One controversy among Boston runners is the new bag check policy, which requires runners to check their clear, BAA-provided bag at the finish before getting on the bus to Hopkinton. In previous years, runners, many of whom have to spend 4 hours or more outdoors in potentially nasty weather waiting for the race to start, could check their bag on a bus in Hopkinton just before their run.
Meanwhile, according to Rachael, Jerusalem has “a bag check with no regulations at all.” Perhaps they realize that the runners aren’t the problem.
Rachael also says that there was “way less visible security than in most other major cities.” Jerusalem had 1000 police along the course, while Boston will have over three times as many. The Jerusalem course twists back and forth within the city and the whole area is basically shut down for the race. That could make security easier than it is for Boston, where officials have to cover a 26-mile corridor for the point-to-point race.
On the course, an Israeli runner pointed out to Rachael that much of the city, and certainly most of the marathoners, were trained in security. The mayor, an experienced marathoner who ran the half, said, “We do this [security] all day, every day.”
Boston could learn from this. I’m confident that most runners can tell the difference between pre-race jitters and “I’ve got a bomb in my bag.”
Of course, it’s not all just Manischewitz and anemones. A report on the 2012 edition of the race complains that most Palestinian West Bank residents would never be given permission to enter the city for the race. Another reporter discussed his thoughts on running only a day or two after reporting on bombings in the city.
But so far, Jerusalem has managed to strike a reasonable balance between safety and celebration for runners and spectators. Let’s hope Boston learns to do the same.
It’s only March, and already the media coverage of this year’s Boston Marathon is more intense than ever before. Unfortunately, most of the coverage ignores the majority of the runners who will line up in Hopkinton on Patriots’ Day, the Boston qualifiers.
Approximately 30% of the entries for Boston this year went to non-qualifiers. Of the remainder, only a very few have any hope of winning. That leaves the qualifiers, about 69.9% of the field, who make up the true heartbeat of the Boston Marathon for me and many of my friends inside the running community.
As the world’s oldest annual marathon, the Boston Marathon has always carried special significance, making it one of the few races (other than the Olympics) to get any attention outside of the running community.
In years past, for a week or two prior to Patriots’ Day, marathon updates ranked with Celtics and Bruins news in the Boston media (though always lagging behind the Red Sox). The results of the race would make sports pages around the world the next day.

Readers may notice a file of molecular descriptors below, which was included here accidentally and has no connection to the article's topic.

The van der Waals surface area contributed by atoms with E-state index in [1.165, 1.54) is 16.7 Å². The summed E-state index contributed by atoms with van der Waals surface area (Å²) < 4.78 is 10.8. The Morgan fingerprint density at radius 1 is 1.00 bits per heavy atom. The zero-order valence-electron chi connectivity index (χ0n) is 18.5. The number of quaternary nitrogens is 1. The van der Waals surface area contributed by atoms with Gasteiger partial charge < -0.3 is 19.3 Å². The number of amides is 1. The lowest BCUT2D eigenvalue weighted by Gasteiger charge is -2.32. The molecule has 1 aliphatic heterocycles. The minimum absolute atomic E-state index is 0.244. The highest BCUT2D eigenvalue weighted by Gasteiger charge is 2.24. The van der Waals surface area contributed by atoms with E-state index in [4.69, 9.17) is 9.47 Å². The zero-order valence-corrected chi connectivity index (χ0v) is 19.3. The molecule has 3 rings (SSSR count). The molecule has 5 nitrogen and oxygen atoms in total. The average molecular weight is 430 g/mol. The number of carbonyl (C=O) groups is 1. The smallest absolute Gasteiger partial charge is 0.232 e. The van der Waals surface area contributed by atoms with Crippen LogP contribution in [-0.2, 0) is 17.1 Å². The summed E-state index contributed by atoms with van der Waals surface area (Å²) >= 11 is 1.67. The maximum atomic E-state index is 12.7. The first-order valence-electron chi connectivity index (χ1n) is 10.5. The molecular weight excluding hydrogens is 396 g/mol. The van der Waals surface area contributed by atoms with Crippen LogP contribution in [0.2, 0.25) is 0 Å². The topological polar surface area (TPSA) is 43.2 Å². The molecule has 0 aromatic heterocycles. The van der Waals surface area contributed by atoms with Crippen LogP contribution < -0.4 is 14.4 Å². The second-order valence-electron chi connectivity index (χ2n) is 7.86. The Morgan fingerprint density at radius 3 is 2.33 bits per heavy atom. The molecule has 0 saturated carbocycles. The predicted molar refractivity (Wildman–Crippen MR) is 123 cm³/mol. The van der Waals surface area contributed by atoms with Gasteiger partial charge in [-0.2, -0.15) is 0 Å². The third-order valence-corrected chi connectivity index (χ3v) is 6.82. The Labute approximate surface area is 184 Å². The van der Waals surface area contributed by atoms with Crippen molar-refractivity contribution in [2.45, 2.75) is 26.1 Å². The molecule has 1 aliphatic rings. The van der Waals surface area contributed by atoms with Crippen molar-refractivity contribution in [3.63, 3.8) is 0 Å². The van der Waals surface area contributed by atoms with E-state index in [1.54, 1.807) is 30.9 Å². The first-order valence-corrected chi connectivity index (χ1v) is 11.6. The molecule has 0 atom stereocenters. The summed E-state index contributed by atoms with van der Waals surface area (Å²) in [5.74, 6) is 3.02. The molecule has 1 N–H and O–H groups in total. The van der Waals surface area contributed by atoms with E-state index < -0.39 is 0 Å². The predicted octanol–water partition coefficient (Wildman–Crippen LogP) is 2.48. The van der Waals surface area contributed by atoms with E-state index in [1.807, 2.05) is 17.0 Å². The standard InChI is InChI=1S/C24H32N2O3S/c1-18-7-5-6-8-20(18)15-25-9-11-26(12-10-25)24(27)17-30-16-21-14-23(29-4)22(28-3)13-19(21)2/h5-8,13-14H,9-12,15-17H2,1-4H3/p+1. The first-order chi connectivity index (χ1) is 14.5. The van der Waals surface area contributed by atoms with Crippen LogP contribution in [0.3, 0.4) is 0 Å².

As a runner living in the Boston area, I’m inundated with marathon coverage. Multiple stories and TV segments discuss the bombing, its aftermath, and charity efforts surrounding the marathon, for both the victims of the bombing and other worthy causes. There are even a few stories about the elite runners, a reminder that the marathon is not only a celebration of civic pride and resiliency in the face of terrorism, but it’s a race, too.
It’s not wrong that the great majority of media interest involves bombers, charity runners, or Kenyans. Just like it’s not wrong that people like Neil Young or Justin Beiber. People like what they like, and the media caters to that.
But the 69.9% see things differently. For them, the significance of Boston is increased by the fact that most people can’t get in unless they beat the qualifying standard time for their age and gender in another race. The standards are by design difficult enough to eliminate the majority of runners, so qualifiers have always taken justifiable pride in earning a number for the race.
This year, the unprecedented demand for entries to the race meant that many of us, after sweating for months or years to meet the qualifying standard, still needed to sweat out the registration process to see whether our precious numbers would be snatched from us at the last moment.
On top of that, it’s always been hard for qualifiers to go out and run their best after spending the hours before the race sitting outdoors in a field, often in nasty weather. This year, the new security procedures implemented in reaction to last year’s bombing will make it even more difficult for qualifiers to run their best race.
Given all the challenges we have to overcome just to make it to the starting line, we qualifiers want people to know we take our Boston Marathon seriously as a race, not just as a 26.2 mile parade. The fact that that tends to get lost in the hubbub makes me a little sad.
So this one’s for you, my brethren (and sistren) of the 69.9%. May the wind be at your backs on (a cool, but dry) Patriots’ Day!
Are you running the 2014 Boston Marathon to raise money for charity? The 27th Mile would like to work with you to help raise money for your charity, The One Fund, and the victims from last year’s bombing at the Marathon.
We would like to provide you with discounted copies of The 27th Mile for you to sell as part of your own fundraising efforts or give away as prizes to your donors. If you’re interested, please send an email message to email@example.com.
The 27th Mile is an anthology full of articles, stories, and poems about running and runners. All proceeds from sales of The 27th Mile go to The One Fund Boston to support the victims of the Boston Marathon bombing. One of the contributors, 1968 Boston Marathon champion and Runner’s World editor Amby Burfoot, says The 27th Mile, “is not just another running book. It’s varied enough to be interesting, with articles, fiction, and poetry, but it’s focused enough to have a moral, emotional core that will resonate with runners and those who love them.”
More info about The 27th Mile:
Boston.com has published my article, “2014 Boston Marathon begins with a race to the starting line“. The story covers how marathons in the summer of 2013 were affected by runners’ desire to make it to Hopkinton for the start of the 2104 Boston Marathon. You’ll find data from summer races and interviews with runners who were motivated to qualify or improve upon their existing BQ time after the bombing at the 2013 race.
There’s also a sidebar, “Increased 2014 Boston Marathon field will have 500 more qualifier spots“, explaing how the BAA divided up the 36,000 entries into the race among qualified and non-qualified runners.